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Suppose I have a phrase that expresses two statements as being equivalent. The details aren't important (they happen to be mathematical statements, and for the purpose of illustration, let's use "A is greater than B" and "C is greater than D"), but the structure of the phrase is:

A>B or equivalently C>D

What's the correct punctuation here - comma or semicolon, where does it go, and why? Possibilities (which all seem somewhat reasonable...my intuition is failing me here):

A>B or, equivalently, C>D

A>B or equivalently, C>D

A>B, or equivalently C>D

A>B or equivalently; C>D

A>B; or equivalently C>D

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I know you've probably got what you came for, but it'd be great if you'd login again and mark an answer as correct :) – andrewdotnich Apr 10 '12 at 3:12

I would use parentheses to show the "aside" nature of the second half:

"A > B (or equivalently, C > D)"

EDIT: OP mentioned the phrase is already in parens, and is reluctant to nest. I still think it's acceptable, because it's only a few words. Perhaps use different symbols, like []?

If the phrase is at the end of a sentence, you could also use just a semicolon:

"(… A>B; equivalently, C > D. …)"

In this case, the or is unnecessary because the semicolon already signals a break in the main thought.

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problem is, I'm already using this phrase in a parenthetical statement. Too bad I can't nest parentheses in English. OT: you must be a lindy hopper... – jd444 Apr 4 '12 at 1:10
"I can't nest parentheses in English" — why not? :) – andrewdotnich Apr 4 '12 at 1:22
And yes, I'm a lindy hopper - you? – andrewdotnich Apr 4 '12 at 1:23

I like the parentheses idea, but, since we're already in the middle of a parenthetical statement, how about a dash?

A >B – or, equivalently, C >D

If the sentence doesn't end with C >D, then use a second dash to continue:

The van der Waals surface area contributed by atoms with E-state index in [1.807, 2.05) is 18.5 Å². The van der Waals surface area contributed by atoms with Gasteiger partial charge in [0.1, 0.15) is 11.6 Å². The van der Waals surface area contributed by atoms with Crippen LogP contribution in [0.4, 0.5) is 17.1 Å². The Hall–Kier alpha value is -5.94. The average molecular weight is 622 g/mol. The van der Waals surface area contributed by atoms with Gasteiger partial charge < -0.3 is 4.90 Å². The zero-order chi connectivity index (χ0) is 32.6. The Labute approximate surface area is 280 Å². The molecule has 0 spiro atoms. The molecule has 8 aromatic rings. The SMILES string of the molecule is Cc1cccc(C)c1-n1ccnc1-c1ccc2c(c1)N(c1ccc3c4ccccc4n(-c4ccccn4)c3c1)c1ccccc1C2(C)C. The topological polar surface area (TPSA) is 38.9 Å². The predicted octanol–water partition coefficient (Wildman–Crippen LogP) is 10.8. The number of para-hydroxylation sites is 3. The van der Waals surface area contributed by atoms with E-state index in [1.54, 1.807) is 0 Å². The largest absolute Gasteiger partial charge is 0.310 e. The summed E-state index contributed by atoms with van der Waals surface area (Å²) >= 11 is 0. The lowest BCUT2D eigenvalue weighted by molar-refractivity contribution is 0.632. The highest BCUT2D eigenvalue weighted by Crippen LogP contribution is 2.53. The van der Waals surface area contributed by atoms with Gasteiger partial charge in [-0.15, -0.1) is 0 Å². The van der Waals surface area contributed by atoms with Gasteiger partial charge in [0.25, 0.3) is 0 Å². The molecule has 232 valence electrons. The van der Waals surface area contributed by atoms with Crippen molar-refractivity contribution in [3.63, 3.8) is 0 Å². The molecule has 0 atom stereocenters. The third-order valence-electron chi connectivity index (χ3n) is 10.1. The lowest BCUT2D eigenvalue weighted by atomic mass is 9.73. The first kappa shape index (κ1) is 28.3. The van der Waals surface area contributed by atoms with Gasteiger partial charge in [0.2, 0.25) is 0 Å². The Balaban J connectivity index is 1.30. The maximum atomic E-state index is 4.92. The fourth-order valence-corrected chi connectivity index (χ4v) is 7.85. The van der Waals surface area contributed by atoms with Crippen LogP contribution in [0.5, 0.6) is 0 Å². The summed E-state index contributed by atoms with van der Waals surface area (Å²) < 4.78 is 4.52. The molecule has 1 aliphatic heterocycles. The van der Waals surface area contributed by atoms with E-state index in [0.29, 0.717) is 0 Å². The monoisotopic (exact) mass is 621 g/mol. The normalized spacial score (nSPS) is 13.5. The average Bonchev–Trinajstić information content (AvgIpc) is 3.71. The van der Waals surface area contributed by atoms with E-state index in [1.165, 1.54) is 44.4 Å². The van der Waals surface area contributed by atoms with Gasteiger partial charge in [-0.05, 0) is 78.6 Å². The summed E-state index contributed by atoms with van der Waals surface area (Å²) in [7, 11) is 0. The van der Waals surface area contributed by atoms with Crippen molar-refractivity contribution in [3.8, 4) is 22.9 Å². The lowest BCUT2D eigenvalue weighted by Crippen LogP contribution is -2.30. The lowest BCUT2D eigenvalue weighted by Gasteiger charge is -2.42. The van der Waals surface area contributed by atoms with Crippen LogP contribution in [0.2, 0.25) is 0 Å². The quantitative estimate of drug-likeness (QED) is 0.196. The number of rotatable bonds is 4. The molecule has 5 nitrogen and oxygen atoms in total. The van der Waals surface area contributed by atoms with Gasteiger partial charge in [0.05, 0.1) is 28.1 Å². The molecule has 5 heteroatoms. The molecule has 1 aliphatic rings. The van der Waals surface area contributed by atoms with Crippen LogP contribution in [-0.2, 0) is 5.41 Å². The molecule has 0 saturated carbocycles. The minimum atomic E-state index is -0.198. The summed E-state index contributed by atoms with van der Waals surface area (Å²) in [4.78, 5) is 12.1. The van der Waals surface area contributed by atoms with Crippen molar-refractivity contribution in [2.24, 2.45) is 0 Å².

(The parenthetical statement starts here with A >B – or, equivalently, C >D – and then the rest of the statement comes after the second dash).

According to one website:

Use a dash [ — ] as a super-comma to set off parenthetical elements, especially when those elements contain internal forms of punctuation...

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Not sure why you were downvoted, like this idea too… – andrewdotnich Apr 4 '12 at 6:48
Somebody downvoted this idea? Oh, dash it all! – J.R. Apr 4 '12 at 8:23

A>B, or equivalently C>D" or "A>B or, equivalently, C>D".

For the first one, it would be: a>b or c>d. After stating a relationship with "or", you then include how the two are related by including it between two commas.

The second one would mean that either a>b or that equivalently. This makes no sense.

It cannot be the last two because collins separate complete thoughts.

One way you could figure this out yourself is by reading it out loud with extended pauses for each comma, and see which one makes sense.

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I'm not a fan of the "reading it aloud" heuristic. For example, it's common to pause in speech before an and which joins a non-independent clause, but there shouldn't be a comma there. I'm not so sure about the semicolon being incorrect. Technically "X>Y" is an independent clause - subject: "X" predicate: "is greater than Y". Not positive though... – jd444 Apr 3 '12 at 22:31
The reading out loud is just a suggestion and could be one of the steps you take. In "A>B or equivalently; C>D", "A>B or equivalently;" is not a complete statement. Equivalently what? Nor is "or equivalently C>D". – stas Apr 3 '12 at 22:36
you're probably right that semicolon is the wrong punctuation here. Commas it is. – jd444 Apr 4 '12 at 1:11

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